They mean that God neither has seen, nor shall see any iniquity in Israel that shall cause Him to change His original promise to Abraham and discard them as a nation from the place of privilege He has intended for them. This promise to Abraham is based on His original promise of the redemption of man in Genesis 3:15. This promise is unalterable, and depends not on man’s goodness, but on God’s truth and honor and grace. That is not to say that it has no effect on human character, and that mankind never will become good as the result of it, but only that its source is heavenly love and not earthly conduct (John 6:37-40; Romans 4:4-8; Romans 8:28-39; Ephesians 2:1-10; 1 Peter 1:3-9; 1 John 5:9-13).
THE GREAT PROPHECY (Numbers 24)
At what conviction has the prophet now arrived, and with what effect on his conduct (Numbers 24:1)? What was the feeling in his heart, do you suppose? Look at Deuteronomy 23:5 for an answer. One wonders why God should use such a man as a prophet of good for His people, but before He ordained a regular line of prophets, He was pleased to reveal His will instrumentally through various persons.
Christians are sometimes solicitous to be anointed for service, as though that were the highest or only fruit of the new life. But while not disparaging the aim but encouraging it in its proper place, let us be humbled by the thought that God can get service out of bad as well as good men when He pleases. There is a higher aim for the Christian, and that is to “walk worthily of the Lord unto all pleasing” (Colossians 1:10). When one is doing that he is not likely to come short in service.
The prophecy of Balaam is arranged as poetry in the Revised Version. The redundant imagery of Numbers 24:5-7 depicts the humble origin, rapid progress and great prosperity of Israel.
With what king and kingdom is Israel compared (Numbers 24:7)? The Amalekites are meant, the most powerful of the desert tribes, a common title for whose kings was “Agag,” like “Pharaoh” or “Caesar.”
What does Balaam say of the future of Israel (Numbers 24:8)? With what effect on Balak (Numbers 24:10-11)? How does the next prophecy particularize (Numbers 24:14)? Who do you suppose is the ultimate fulfillment of the word “him” in Numbers 24:17? It may mean the nation of Israel, but doubtless it is identical with the star and the sceptre of the same verse, whose application is Christ. That is not to say that the prophet knew this, but only that the event proves it. He only saw some great one coming out of Israel, not knowing whom, but we know whom in the light of the New Testament. (Compare to Genesis 49:10; Psalms 110; Matthew 2:2.) Of course, David was an approximate fulfillment of the words, and did the things referred to in verses 17 and 18, but in the com-pletest sense the reference is to Christ, and especially at His second coming (Isaiah 59:20; Romans 11:25-29).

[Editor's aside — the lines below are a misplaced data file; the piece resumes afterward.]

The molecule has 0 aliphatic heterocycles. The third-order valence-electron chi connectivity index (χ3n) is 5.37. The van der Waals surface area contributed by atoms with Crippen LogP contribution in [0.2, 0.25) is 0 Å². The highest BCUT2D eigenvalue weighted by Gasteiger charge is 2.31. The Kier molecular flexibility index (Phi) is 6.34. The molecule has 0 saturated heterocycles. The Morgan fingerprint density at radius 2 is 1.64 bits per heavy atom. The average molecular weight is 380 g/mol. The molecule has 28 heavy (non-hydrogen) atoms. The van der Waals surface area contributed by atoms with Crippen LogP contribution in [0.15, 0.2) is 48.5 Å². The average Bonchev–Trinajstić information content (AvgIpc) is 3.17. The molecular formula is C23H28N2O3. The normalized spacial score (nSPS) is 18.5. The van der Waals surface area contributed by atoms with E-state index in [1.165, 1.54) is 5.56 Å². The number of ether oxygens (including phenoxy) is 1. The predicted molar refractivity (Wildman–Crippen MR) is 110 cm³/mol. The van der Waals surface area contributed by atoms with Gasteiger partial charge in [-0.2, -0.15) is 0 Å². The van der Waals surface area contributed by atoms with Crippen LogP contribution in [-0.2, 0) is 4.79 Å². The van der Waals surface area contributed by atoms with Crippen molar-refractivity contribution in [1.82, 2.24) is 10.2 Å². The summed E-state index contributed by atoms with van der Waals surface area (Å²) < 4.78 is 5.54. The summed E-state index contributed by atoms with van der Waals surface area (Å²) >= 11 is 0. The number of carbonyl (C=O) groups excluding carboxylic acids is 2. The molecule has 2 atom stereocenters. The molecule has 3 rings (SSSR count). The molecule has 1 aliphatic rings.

What other national fate is predicted as well as Amalek (Numbers 24:21)? What great nation would ultimately deport the Kenites (Numbers 24:22)? What ultimately would be its history (Numbers 24:24)? “Chittim” or “Kittim” is an earlier name for Greece and some of the other western lands bordering on the Mediterranean, particularly Italy. What finally would become of the conqueror of Assyria (Numbers 24:24)? For some of the fulfillments of these prophecies, compare Exodus 17:14; 1 Samuel 15:1; Jdg 1:16; Jdg 4:11; Jdg 4:16-17; 2 Kings 15:29; and Daniel 2:36-45; Daniel 5:7-8. The Assyrians were overthrown by the Greeks under Alexander and his successors, and afterwards by the Romans who conquered the Greeks. The Romans, however, are yet to be overthrown with the son of perdition at their head, by the second coming of Christ to set up His kingdom on the earth through restored Israel. Some of these things we shall learn more about later on, but in the meantime what a sweep there is in this vision of Balaam! Little did he know the meaning of it all!
1. With what group of men may Balaam be classed and why?
2. What is your impression of his character?
3. What two ways are there of serving God?
4. What shows the unusual incident of the ass historical?
5. What is the explanation of Numbers 23:21?
6. What is a higher aim for a saint than merely service?
7. Give the common title of the kings of Amalek.
8. Apply the words of Numbers 24:17 and tell why.
9. What territory is defined by Chittim?
10. What is the sweep of Balaam’s prophecy?